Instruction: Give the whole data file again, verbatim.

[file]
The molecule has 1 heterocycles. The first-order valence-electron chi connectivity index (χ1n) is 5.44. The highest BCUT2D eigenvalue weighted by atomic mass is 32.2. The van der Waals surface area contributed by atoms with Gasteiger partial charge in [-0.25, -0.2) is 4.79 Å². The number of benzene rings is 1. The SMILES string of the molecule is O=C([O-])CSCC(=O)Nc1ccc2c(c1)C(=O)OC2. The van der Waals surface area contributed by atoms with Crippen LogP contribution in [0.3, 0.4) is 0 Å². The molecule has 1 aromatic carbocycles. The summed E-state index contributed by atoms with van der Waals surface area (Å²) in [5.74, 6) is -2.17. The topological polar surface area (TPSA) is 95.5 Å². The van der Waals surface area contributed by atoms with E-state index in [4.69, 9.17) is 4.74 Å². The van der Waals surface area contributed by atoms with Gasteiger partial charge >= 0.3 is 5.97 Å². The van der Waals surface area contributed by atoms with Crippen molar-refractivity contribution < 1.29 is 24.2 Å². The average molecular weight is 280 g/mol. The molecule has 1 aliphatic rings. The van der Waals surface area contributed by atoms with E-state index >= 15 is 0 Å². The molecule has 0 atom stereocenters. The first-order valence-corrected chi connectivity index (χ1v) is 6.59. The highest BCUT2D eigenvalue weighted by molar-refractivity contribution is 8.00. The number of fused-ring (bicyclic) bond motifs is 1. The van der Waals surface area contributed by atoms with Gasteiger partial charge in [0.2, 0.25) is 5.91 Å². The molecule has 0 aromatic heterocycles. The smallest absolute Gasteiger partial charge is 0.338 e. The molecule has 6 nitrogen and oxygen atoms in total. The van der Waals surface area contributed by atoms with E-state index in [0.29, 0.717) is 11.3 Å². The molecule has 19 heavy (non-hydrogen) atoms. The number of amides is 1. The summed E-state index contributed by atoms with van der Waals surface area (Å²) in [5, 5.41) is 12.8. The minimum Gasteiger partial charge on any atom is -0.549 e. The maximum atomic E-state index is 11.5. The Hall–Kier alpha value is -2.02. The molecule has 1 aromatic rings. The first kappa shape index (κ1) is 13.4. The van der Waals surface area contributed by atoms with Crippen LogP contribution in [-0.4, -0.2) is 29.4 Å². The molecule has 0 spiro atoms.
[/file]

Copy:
The molecule has 1 heterocycles. The first-order valence-electron chi connectivity index (χ1n) is 5.44. The highest BCUT2D eigenvalue weighted by atomic mass is 32.2. The van der Waals surface area contributed by atoms with Gasteiger partial charge in [-0.25, -0.2) is 4.79 Å². The number of benzene rings is 1. The SMILES string of the molecule is O=C([O-])CSCC(=O)Nc1ccc2c(c1)C(=O)OC2. The van der Waals surface area contributed by atoms with Crippen LogP contribution in [0.3, 0.4) is 0 Å². The molecule has 1 aromatic carbocycles. The summed E-state index contributed by atoms with van der Waals surface area (Å²) in [5.74, 6) is -2.17. The topological polar surface area (TPSA) is 95.5 Å². The van der Waals surface area contributed by atoms with E-state index in [4.69, 9.17) is 4.74 Å². The van der Waals surface area contributed by atoms with Gasteiger partial charge >= 0.3 is 5.97 Å². The van der Waals surface area contributed by atoms with Crippen molar-refractivity contribution < 1.29 is 24.2 Å². The average molecular weight is 280 g/mol. The molecule has 1 aliphatic rings. The van der Waals surface area contributed by atoms with E-state index >= 15 is 0 Å². The molecule has 0 atom stereocenters. The first-order valence-corrected chi connectivity index (χ1v) is 6.59. The highest BCUT2D eigenvalue weighted by molar-refractivity contribution is 8.00. The number of fused-ring (bicyclic) bond motifs is 1. The van der Waals surface area contributed by atoms with Gasteiger partial charge in [0.2, 0.25) is 5.91 Å². The molecule has 0 aromatic heterocycles. The smallest absolute Gasteiger partial charge is 0.338 e. The molecule has 6 nitrogen and oxygen atoms in total. The van der Waals surface area contributed by atoms with E-state index in [0.29, 0.717) is 11.3 Å². The molecule has 19 heavy (non-hydrogen) atoms. The number of amides is 1. The summed E-state index contributed by atoms with van der Waals surface area (Å²) in [5, 5.41) is 12.8. The minimum Gasteiger partial charge on any atom is -0.549 e. The maximum atomic E-state index is 11.5. The Hall–Kier alpha value is -2.02. The molecule has 1 aromatic rings. The first kappa shape index (κ1) is 13.4. The van der Waals surface area contributed by atoms with Crippen LogP contribution in [-0.4, -0.2) is 29.4 Å². The molecule has 0 spiro atoms.